Fitz Between the Shelves is changing.
When I started writing about libraries in 2012, I had one goal: to advocate for my library program. What were we reading? What were we learning? How were kids using their designated library time? There was an undercurrent to each post: This space is important. Students use it, students need it, it’s worth funding. As I moved to my second school, and eventually my third, searching for the right professional fit, I tried on different platforms. I Tweeted, I Bloggered, I WordPressed. After a few different false starts, I finally purchased the domain for Fitz Between the Shelves in 2016. Since then I have slowly built up a digital brand around the tagline, “…because libraries should be magic.” Now, on the brink of 2019 as my online community begins to grow more rapidly, I’m making another change.
I have always believed in the power of libraries, the power of stories, to change the lives of children. I believe that childhood habits set the stage for a lifelong love of reading, and that strong reading habits are a massive indicator for curiosity, academic achievement, and overall success. At first, it felt that all I wanted from my online platform was to prove that librarians do, in fact, make noise; that libraries deserve to be funded, to be treasured. I still believe these things, of course. But as I have had more experience in providing that magical space for children, as I have seen them grow and change and flourish in my libraries, my drive has deepened and shifted.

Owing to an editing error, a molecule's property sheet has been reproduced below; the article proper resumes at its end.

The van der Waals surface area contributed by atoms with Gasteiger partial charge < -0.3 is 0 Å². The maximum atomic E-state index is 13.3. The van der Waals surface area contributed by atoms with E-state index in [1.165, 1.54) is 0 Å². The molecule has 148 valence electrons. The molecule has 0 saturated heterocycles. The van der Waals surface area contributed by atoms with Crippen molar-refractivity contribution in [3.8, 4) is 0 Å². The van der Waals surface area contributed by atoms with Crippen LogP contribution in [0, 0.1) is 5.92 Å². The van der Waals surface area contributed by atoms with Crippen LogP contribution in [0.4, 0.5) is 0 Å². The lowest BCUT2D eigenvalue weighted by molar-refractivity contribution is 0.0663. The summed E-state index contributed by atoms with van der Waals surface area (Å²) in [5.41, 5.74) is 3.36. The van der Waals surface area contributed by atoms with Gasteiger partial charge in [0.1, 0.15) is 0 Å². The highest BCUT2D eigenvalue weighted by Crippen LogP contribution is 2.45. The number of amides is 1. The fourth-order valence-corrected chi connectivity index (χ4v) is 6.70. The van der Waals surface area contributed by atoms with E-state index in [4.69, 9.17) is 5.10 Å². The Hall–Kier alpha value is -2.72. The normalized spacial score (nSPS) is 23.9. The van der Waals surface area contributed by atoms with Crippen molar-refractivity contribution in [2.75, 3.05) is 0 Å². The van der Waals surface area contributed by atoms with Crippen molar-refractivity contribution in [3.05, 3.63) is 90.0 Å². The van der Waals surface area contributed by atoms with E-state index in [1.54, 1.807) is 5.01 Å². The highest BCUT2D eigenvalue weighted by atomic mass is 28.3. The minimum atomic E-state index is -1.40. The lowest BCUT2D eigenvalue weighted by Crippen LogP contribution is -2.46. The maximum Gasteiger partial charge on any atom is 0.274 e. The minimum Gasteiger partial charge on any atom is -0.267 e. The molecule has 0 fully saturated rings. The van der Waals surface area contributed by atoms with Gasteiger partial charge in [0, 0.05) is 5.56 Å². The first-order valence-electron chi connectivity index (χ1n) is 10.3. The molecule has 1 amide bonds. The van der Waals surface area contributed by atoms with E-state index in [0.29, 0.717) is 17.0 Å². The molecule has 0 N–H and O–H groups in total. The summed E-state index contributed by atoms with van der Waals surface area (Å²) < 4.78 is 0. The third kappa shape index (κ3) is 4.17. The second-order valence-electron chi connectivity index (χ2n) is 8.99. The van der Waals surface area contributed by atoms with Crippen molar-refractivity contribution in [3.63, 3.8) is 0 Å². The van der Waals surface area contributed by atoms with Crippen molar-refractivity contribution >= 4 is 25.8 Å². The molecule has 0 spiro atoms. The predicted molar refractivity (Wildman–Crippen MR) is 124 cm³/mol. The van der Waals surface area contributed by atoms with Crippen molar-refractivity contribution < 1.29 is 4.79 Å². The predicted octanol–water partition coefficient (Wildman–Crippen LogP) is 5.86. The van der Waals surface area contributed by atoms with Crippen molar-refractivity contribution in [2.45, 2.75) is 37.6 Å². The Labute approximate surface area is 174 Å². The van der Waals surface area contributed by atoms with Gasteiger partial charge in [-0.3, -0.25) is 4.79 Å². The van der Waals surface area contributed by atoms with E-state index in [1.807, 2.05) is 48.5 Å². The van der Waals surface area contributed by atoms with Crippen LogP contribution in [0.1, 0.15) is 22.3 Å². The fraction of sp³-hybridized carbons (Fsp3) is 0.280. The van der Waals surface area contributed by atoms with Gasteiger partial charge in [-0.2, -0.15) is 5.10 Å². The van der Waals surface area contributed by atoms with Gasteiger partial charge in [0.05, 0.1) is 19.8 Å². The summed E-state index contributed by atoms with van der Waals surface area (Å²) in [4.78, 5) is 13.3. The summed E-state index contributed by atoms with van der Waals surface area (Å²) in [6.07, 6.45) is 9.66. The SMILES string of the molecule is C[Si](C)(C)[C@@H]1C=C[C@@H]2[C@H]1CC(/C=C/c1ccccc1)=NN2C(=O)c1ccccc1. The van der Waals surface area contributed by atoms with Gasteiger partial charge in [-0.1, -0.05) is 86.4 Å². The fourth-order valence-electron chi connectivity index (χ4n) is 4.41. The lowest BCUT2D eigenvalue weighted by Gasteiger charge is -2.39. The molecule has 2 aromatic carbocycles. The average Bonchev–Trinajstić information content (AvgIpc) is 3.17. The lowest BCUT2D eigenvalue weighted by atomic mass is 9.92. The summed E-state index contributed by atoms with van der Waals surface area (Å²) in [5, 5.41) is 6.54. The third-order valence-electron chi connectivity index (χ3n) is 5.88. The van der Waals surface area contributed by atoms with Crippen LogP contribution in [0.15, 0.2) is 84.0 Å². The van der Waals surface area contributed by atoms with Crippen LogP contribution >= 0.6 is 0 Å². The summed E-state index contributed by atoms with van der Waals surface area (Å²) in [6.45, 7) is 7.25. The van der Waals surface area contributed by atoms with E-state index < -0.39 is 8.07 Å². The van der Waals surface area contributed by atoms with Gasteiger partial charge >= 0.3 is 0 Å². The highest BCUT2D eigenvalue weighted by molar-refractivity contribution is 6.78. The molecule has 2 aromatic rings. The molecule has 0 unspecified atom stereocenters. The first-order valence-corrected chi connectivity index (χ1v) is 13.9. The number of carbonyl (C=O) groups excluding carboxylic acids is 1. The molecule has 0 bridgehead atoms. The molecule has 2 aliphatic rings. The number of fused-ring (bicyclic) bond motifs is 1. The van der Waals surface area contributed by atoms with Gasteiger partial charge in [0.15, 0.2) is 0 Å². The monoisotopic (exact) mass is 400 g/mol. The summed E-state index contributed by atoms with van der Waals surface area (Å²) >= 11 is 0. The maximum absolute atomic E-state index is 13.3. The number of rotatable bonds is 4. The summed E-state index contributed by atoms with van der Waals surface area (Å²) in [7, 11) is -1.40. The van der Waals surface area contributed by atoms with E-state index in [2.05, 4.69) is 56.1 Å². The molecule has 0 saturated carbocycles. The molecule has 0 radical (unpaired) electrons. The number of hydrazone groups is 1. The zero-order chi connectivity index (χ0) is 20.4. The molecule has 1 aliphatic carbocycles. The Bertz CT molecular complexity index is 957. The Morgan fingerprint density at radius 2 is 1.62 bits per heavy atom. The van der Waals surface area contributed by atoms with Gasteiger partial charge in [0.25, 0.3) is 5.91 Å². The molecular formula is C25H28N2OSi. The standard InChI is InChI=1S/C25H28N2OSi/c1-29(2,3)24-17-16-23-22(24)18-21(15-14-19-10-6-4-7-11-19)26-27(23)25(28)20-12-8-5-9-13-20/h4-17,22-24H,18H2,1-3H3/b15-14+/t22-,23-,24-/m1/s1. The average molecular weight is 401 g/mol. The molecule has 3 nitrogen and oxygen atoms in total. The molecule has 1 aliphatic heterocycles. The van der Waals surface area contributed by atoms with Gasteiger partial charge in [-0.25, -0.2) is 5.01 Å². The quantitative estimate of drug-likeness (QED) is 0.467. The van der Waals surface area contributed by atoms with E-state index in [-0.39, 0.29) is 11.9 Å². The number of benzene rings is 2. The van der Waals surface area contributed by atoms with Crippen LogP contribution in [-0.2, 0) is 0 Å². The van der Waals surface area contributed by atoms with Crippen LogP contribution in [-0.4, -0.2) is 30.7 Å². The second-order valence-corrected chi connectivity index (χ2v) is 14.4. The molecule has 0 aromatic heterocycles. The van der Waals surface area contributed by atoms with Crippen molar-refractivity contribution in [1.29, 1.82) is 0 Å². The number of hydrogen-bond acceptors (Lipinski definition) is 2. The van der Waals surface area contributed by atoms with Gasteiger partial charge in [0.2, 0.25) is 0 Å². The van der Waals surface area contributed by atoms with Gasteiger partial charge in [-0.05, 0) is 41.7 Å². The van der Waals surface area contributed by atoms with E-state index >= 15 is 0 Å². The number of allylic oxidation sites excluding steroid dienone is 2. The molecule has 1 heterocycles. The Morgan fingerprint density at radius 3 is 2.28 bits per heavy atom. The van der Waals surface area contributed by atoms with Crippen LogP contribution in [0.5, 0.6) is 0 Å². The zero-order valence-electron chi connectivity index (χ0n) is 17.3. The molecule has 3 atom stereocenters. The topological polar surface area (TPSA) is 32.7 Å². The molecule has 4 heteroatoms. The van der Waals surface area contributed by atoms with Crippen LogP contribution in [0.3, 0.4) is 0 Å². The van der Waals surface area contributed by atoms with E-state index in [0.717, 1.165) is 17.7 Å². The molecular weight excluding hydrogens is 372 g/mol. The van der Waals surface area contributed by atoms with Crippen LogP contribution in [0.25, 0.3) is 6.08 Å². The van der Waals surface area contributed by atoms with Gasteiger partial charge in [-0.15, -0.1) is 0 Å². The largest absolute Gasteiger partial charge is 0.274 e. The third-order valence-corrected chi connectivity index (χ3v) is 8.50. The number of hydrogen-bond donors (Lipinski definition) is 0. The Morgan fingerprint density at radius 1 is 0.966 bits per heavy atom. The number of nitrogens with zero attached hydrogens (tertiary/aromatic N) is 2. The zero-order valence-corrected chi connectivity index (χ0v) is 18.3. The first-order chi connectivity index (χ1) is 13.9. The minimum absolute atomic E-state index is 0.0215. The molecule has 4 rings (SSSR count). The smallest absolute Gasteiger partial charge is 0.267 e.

In my years as a school librarian, I’ve realized something remarkable: Stories change readers.
When a reader experiences and loves a truly powerful story, they are a different person when they turn that final page. Perhaps their hearts are bigger, their minds a bit more open, their curiosity just a bit sharper; sometimes the effect is even bigger. Readers can begin stories with a set belief system about the world – This is the way things work, this is where I fit, this is who I am, this is how the world is – and finish them with another entirely. Stories can push children to step outside of their lives and consider a different perspective or experience. Each story read is the opportunity for another life lived – and these different lives make huge, irreversible impacts on the way children see the world.
I have known, for awhile, that my writing about libraries was changing to become about more than just advocacy and library magic. But as my teaching evolved over the years, as I widened from working with students in grades K-4 to grades K-8, as I found a true home in Charlottesville and learned the deep, historical wounds creating fault-lines in the city, I realized that I wanted this space to become a place to share more than just fun and magic. Yes, I’m here for the puppets and the glitter, but behind the scenes, I’m doing much more than that. And it’s time to update Fitz Between the Shelves to reflect my true passion and mission.
Where the page once read:
…BECAUSE LIBRARIES SHOULD BE MAGIC, you’ll now see:
…CHANGING THE WORLD, ONE READER AT A TIME.